Last Friday, President Museveni launched the National Agriculture Policy, meant to revolutionise farming, with the overall objective of achieving food and nutrition security and improving household incomes.
Sulaiman Kakaire explores the policy’s proposals and asks if they are sufficient to address the challenges that have long dogged the sector.
Despite making a significant contribution to Uganda’s socio-economic development through generation of household and national incomes, reduction of hunger, and supporting growth in trade, investments, and industrialization, agriculture has lacked a clear policy to guide regulation, planning and investment. Announcing the launch of the agriculture policy at the Uganda Media Centre earlier last week, Bright Rwamirama, the state minister for Animal Industry, said the policy would extensively guide farmers on government priorities and what role they (farmers) have to play.
“This policy is very practical. If farmers know where they are protected by government, they can plan on the activities to invest in highly,” Rwamirama said as he urged government to give agriculture priority.
The long-awaited policy, which is modelled on Uganda’s Vision 2040, calls for intra- and inter-sectoral coordination and approach in order to achieve the policy objective. To achieve this, the government shall pursue six interrelated objectives.
“For each of the objectives, government shall employ specific strategies to achieve the objectives, working closely with all stakeholders in agriculture, including central and local government ministries, departments and agencies, private sector, civil society, farmers, and development partners,” reads the policy strategy.
The policy’s six objectives are: ensuring food security; increasing incomes of farming households; promoting specialization in strategic, profitable and viable enterprises and value addition through agro-zoning; ensuring sustainable use and management of agricultural resources; promoting domestic, regional and international trade in agricultural products; as well as developing human resources for agricultural development.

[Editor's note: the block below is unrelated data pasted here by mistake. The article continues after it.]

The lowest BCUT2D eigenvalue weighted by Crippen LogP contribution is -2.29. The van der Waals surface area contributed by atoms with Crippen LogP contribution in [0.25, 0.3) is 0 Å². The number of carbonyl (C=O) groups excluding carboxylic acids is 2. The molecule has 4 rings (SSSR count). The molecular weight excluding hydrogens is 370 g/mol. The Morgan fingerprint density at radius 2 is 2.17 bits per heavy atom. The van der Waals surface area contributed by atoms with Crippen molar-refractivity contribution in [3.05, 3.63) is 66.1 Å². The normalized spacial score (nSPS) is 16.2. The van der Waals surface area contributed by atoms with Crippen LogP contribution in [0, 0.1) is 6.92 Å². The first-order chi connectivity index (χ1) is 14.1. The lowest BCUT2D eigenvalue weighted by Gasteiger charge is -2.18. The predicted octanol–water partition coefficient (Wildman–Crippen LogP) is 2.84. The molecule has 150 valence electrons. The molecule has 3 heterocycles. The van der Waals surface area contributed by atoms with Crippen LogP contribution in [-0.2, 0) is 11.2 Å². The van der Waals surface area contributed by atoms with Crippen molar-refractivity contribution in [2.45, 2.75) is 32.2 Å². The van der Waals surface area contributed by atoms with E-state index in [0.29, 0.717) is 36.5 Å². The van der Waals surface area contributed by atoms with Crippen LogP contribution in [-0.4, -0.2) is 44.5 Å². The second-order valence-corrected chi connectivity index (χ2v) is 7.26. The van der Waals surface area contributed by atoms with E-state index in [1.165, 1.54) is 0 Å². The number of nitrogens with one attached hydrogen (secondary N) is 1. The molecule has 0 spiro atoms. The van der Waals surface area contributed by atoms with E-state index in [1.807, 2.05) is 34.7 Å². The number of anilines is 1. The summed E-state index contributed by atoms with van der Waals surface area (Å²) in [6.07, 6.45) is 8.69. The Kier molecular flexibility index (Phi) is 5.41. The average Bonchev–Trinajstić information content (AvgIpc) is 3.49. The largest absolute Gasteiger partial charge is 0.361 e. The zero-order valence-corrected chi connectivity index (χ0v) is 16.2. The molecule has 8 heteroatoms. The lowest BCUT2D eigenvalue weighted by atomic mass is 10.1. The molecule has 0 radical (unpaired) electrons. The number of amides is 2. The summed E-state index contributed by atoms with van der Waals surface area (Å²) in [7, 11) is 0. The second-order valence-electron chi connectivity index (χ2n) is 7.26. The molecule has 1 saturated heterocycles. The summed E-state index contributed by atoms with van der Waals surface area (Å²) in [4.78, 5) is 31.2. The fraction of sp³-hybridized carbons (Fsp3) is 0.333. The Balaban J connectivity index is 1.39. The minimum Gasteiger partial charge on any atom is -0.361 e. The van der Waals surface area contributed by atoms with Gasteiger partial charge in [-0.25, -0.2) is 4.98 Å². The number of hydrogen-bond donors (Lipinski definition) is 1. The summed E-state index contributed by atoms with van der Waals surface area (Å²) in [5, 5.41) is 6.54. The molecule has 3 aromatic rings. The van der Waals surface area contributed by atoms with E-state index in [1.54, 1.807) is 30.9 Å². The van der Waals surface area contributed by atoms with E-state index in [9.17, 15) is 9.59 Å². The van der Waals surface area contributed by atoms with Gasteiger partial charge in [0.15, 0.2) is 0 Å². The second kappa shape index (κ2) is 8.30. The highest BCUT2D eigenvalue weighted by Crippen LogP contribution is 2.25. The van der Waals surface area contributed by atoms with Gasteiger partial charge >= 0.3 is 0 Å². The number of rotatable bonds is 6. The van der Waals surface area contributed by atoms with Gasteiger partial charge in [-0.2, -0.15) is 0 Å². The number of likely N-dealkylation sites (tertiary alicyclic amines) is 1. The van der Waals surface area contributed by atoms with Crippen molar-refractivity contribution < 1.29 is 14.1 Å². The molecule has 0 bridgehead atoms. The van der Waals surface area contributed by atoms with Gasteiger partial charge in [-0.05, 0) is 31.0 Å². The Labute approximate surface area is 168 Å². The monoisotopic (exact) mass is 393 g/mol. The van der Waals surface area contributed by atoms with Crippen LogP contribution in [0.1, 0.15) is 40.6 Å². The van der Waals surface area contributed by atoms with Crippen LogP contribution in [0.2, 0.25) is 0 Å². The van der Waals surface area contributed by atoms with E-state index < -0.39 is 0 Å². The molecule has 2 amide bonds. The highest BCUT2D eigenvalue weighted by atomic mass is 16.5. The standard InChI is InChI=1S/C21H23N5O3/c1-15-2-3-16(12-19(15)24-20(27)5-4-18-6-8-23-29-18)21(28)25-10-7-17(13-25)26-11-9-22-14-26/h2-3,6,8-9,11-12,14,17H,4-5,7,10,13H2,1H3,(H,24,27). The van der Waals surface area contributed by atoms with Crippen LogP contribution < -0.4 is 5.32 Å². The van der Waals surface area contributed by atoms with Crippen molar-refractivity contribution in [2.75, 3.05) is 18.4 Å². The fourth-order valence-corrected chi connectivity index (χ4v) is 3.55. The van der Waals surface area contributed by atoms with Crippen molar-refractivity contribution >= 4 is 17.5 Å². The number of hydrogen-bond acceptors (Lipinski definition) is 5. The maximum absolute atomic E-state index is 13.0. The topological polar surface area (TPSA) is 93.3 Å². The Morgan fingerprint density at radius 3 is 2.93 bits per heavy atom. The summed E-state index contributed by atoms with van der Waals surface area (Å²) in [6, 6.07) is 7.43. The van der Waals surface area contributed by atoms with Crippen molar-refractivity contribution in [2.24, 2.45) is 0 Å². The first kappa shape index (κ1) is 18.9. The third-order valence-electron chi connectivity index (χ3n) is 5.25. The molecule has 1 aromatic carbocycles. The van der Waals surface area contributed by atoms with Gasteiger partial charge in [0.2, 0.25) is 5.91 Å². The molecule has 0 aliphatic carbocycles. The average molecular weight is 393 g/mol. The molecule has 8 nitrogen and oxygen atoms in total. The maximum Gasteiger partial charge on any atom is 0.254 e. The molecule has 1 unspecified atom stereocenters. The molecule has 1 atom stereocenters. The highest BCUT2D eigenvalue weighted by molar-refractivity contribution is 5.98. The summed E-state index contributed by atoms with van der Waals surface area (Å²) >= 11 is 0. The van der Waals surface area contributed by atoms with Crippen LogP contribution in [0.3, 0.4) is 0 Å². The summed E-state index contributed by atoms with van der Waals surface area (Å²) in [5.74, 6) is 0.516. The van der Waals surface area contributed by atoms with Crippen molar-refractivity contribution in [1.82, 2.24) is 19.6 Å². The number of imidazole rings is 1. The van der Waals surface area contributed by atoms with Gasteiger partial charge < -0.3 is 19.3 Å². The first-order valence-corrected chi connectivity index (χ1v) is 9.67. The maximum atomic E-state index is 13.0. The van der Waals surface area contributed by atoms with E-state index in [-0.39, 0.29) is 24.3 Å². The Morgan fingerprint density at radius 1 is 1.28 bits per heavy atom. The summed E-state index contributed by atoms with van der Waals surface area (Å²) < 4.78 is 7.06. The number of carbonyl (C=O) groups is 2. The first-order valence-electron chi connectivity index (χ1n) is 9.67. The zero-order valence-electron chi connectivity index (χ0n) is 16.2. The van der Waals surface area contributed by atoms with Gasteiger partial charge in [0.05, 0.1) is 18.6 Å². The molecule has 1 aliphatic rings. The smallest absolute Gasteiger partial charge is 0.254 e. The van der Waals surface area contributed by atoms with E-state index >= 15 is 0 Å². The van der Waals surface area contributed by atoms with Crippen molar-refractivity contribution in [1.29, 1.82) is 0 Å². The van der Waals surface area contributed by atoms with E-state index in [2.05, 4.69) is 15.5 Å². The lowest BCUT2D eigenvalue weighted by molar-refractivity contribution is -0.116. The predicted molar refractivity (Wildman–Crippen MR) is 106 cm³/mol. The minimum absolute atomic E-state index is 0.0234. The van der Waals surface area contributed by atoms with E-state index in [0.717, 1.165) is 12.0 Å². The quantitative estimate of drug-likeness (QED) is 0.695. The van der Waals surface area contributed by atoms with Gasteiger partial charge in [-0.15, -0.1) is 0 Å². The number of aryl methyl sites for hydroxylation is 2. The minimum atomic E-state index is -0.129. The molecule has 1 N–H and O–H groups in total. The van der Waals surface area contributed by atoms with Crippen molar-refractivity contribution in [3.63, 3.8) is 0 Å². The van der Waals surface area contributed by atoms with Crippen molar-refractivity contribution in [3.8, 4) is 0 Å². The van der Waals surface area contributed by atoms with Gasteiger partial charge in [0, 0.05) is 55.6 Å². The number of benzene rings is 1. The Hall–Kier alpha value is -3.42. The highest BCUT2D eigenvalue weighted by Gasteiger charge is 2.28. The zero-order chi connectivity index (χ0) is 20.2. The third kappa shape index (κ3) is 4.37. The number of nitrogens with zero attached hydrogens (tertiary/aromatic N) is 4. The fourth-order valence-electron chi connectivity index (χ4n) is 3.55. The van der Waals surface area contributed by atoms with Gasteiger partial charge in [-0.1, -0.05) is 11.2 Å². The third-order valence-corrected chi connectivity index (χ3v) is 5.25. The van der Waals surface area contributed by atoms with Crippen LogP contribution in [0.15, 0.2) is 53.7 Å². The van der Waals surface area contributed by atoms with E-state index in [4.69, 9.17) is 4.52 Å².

To ensure food security, the policy calls for the establishment of a national strategic food reserve system as well as “development and improvement of food-handling, marketing and distribution systems that provide linkages to domestic, regional and international markets “.
In addition, the policy urges government to encourage and support local governments to enact and enforce by-laws and ordinances that promote household food security through appropriate production and storage practices.
Cognisant of the demand for agricultural zoning, the policy says the agricultural development strategies will be developed and pursued according to the agricultural production zones through a commodity-based approach.
“Commodities that are best suited for each zone will receive public sector support for the purposes of food security and for commercialization,” the policy states.
To address agriculture financing, a key impediment to the sector’s growth, the policy suggests that the Finance ministry, in collaboration with other financial sector players, will continue developing appropriate policies, financial products, and services. .
“Complete information on the financial products and services available will be appropriately packaged and disseminated to all potential beneficiaries,” the policy reads.